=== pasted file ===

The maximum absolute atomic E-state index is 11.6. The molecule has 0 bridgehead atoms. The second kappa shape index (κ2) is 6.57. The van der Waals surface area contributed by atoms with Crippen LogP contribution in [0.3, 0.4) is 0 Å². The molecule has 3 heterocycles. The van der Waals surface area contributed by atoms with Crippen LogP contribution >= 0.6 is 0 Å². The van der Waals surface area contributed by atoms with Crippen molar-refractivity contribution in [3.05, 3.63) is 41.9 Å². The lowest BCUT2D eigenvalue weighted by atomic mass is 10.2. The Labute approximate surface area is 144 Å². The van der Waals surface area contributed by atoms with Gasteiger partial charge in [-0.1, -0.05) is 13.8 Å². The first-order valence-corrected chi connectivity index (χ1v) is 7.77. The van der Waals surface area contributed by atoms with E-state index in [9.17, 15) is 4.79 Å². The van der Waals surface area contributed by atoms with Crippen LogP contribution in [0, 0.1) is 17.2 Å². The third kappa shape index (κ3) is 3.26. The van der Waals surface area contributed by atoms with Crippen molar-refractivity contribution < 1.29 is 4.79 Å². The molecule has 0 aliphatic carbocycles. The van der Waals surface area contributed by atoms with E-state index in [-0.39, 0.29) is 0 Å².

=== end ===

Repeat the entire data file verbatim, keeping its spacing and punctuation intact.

The maximum absolute atomic E-state index is 11.6. The molecule has 0 bridgehead atoms. The second kappa shape index (κ2) is 6.57. The van der Waals surface area contributed by atoms with Crippen LogP contribution in [0.3, 0.4) is 0 Å². The molecule has 3 heterocycles. The van der Waals surface area contributed by atoms with Crippen LogP contribution >= 0.6 is 0 Å². The van der Waals surface area contributed by atoms with Crippen molar-refractivity contribution in [3.05, 3.63) is 41.9 Å². The lowest BCUT2D eigenvalue weighted by atomic mass is 10.2. The Labute approximate surface area is 144 Å². The van der Waals surface area contributed by atoms with Gasteiger partial charge in [-0.1, -0.05) is 13.8 Å². The first-order valence-corrected chi connectivity index (χ1v) is 7.77. The van der Waals surface area contributed by atoms with E-state index in [9.17, 15) is 4.79 Å². The van der Waals surface area contributed by atoms with Crippen LogP contribution in [0, 0.1) is 17.2 Å². The third kappa shape index (κ3) is 3.26. The van der Waals surface area contributed by atoms with Crippen molar-refractivity contribution < 1.29 is 4.79 Å². The molecule has 0 aliphatic carbocycles. The van der Waals surface area contributed by atoms with E-state index in [-0.39, 0.29) is 0 Å².